Day 1

There’s always so much hype about ‘Day 1’.

You start a diet or a gym regime and people praise the ‘Day 1’ posts. Of course Day 1 is tough, starting anything can be daunting and finding the motivation to start is a positive which should be cheered.

Day 1 is also shiny, new and novel enough to actually be easy though. Those first few meals, gym sessions, days of change have a novelty to them that can help you stick to it.

It gets tougher as the days go by. As people perhaps stop asking how it’s going, as you have long days or challenging days and want to revert back to comfortable habits to make yourself feel better, it becomes harder to stick to your new habits and actions.

It’s not just that. In the early days and weeks results will likely come quick and fast. Depending on how much weight you have to lose you might find the pounds drop off quickly at first. If you are just starting lifting or running you might find the PBs come thick and fast for a while.

As the weeks and months go on and you establish your new habits, those results will slow. This is natural, but it’s also challenging for your motivation, as it gets harder to see progress it also becomes harder to stick to things when times get tough.

Day 1 is tough, starting is tough, but I think staying with it and never having another ‘Day 1’ again is far more challenging and yet also the ultimate goal. Fitness will always be a rollercoaster of ups and downs, peaks and being less at your peak, we don’t need to have a ‘day 1’ every time we have a down though, we just need to keep going with a healthy habits.

Can cutting out coffee help you lose weight?

Can Intermittent Fasting help you lose weight?

Sure, if you eat during a shorter time window every day but don’t eat dramatically more than you usually would at each meal or eat extra meals in that time period (i.e. you don’t just eat breakfast later) you will possibly lose weight. Why?  Because you’re eating fewer calories. You may also find other health benefits to eating in this way and it can really suit some people’s lifestyles and mindsets.  But is it a magic formula in itself? No, if it’s not for you the fact is you’re really not missing out on some great health cheat.

Can cutting out coffee help you lose weight?

Maybe, if you normally drink it with milk and (or) sugar and cut back you’ll reduce your calorie intake naturally and you may see an effect on your weight. Equally, even with black coffee you may find you sleep a bit better and as getting enough sleep is helpful when it comes to both weight loss and training you might see a small benefit there. Having said that coffee can sometimes act as an appetite suppressant so cutting back may affect your appetite a bit at first, if you’re also adding in pre workouts to replace a pre gym black coffee you might even end up consuming slightly more calories.  Essentially, whilst there may be benefits they might well be minimal.

Can using an acupressure mat help you lose weight?

It is reported that Acupressure mats provide many benefits, including weight loss.  The idea being the pressure points relieve stress due to the release of endorphins, lowering cortisol and this reduction in stress helps weight management.  I have an acupressure mat and try to use it every night, I certainly feel I sleep better and feel more relaxed after 20 minutes laying on it, for me, whether there is much scientific research or not it makes me feel good. Does it help with weight management though?  If it does it’s probably minimal and only in conjunction with eating the appropriate amount of calories.  Would laying on this mat alone reduce weight? No.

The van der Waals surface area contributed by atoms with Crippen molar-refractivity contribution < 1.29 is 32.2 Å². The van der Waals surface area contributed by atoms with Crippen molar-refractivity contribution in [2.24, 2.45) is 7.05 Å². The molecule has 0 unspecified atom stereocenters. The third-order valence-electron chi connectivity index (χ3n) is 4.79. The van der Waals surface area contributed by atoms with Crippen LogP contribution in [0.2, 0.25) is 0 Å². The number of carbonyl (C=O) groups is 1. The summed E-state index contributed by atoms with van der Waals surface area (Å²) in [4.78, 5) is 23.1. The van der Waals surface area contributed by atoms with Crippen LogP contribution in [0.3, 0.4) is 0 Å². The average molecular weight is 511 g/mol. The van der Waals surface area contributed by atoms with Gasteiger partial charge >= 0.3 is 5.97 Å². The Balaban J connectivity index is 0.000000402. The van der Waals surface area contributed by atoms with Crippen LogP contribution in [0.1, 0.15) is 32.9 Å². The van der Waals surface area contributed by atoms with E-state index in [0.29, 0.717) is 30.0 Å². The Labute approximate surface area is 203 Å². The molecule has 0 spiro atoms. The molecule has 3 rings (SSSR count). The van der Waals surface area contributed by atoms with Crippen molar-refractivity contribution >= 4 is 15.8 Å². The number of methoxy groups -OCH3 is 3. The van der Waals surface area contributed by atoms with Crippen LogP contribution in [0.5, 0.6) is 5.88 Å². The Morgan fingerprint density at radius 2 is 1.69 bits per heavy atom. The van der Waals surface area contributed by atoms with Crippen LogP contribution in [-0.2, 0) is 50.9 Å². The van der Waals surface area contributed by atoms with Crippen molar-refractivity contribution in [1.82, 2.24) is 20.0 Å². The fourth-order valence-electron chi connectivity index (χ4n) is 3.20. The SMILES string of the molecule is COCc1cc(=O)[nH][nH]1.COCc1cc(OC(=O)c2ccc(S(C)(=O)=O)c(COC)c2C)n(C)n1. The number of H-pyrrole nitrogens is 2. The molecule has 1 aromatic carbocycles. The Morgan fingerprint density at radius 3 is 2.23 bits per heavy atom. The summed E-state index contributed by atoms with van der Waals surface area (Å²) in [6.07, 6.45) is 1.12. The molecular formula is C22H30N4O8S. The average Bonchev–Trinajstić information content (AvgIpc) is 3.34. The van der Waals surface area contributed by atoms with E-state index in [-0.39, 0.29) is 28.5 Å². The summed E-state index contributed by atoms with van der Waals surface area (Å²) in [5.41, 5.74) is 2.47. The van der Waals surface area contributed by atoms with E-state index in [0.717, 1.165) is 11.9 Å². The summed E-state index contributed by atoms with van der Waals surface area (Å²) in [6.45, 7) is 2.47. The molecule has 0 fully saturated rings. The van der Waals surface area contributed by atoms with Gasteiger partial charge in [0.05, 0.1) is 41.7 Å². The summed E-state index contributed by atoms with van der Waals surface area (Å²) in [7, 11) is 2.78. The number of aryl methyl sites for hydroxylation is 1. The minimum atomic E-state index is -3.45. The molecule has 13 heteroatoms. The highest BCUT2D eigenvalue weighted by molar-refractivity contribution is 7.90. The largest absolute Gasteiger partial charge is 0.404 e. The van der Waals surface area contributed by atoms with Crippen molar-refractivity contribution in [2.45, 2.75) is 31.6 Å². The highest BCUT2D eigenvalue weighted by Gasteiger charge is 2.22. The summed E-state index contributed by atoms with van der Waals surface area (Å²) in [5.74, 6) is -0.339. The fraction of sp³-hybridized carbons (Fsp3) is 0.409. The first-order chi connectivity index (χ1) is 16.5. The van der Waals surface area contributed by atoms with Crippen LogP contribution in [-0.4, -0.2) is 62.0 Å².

Will meditation / mindfulness help you lose weight?

Mindfulness, practiced often, can be an effective method for helping change habits and ways of thinking and as such could help you lose weight by helping you adjust your habits. Again, on it’s own it will not help you lose weight, it’s a tool which can help you adjust your behaviours and the change in behaviour is what will lead to weight loss.

There are many habits, actions and behaviour changes which, can when incorporated into your life, make you feel better and assist with weight loss. Ultimately though, weight loss comes from consuming fewer calories than you burn over a consistent period of time.  Sometimes on a weight loss journey, the habits we adopt across the way can feel like the magic ingredient that actually made the difference in losing weight. Perhaps they are, in the respect if they make us feel better and more positive and help us stick to a calorie deficit then they are positive weight loss tools that can also bring other benefits at the same time.  It’s important to recognise that in terms of weight loss however, these things alone do not create a calorie deficit and understanding this will allow long lasting changes to occur.

Gym sayings that should be scrapped

Not all calories are equal

Different foods have different nutritional values, some can offer more more nutritional benefits than others, may be more or less filling, may affect your energy levels in different ways. Fundamentally though a calorie is a unit used to measure the food we eat, a unit of energy if you like and the calories in a 200 calorie salad are the same number of calories in a 200 calorie chocolate bar. In terms of energy in v energy out all calories are equal.

No carbs after 6pm (and other timing rules)

Whether it be this rule, Intermittent fasting, the 5:2 diet or any other rule that suggests when you eat will be the magic ingredient to weight loss. Whilst setting yourself eating windows may help you eat less and therefore lose weight you don’t suddenly store more fat by eating after 6pm or having breakfast.

Muscle weighs more than fat

Whilst it’s true the same volume of fat will take up more space than an equal volume of muscle (hence you can drop a dress size but remain the same weight as your body composition changes, a useful thing to remember) a pound of fat and a pound of muscle of course both weigh a pound.

Never miss a Monday

If you want to train 3 times a week why would it matter that one of those in on Monday? Whilst the concept of starting the week positively makes sense if Monday is inconvenient for you it really doesn’t matter.

Go hard or go home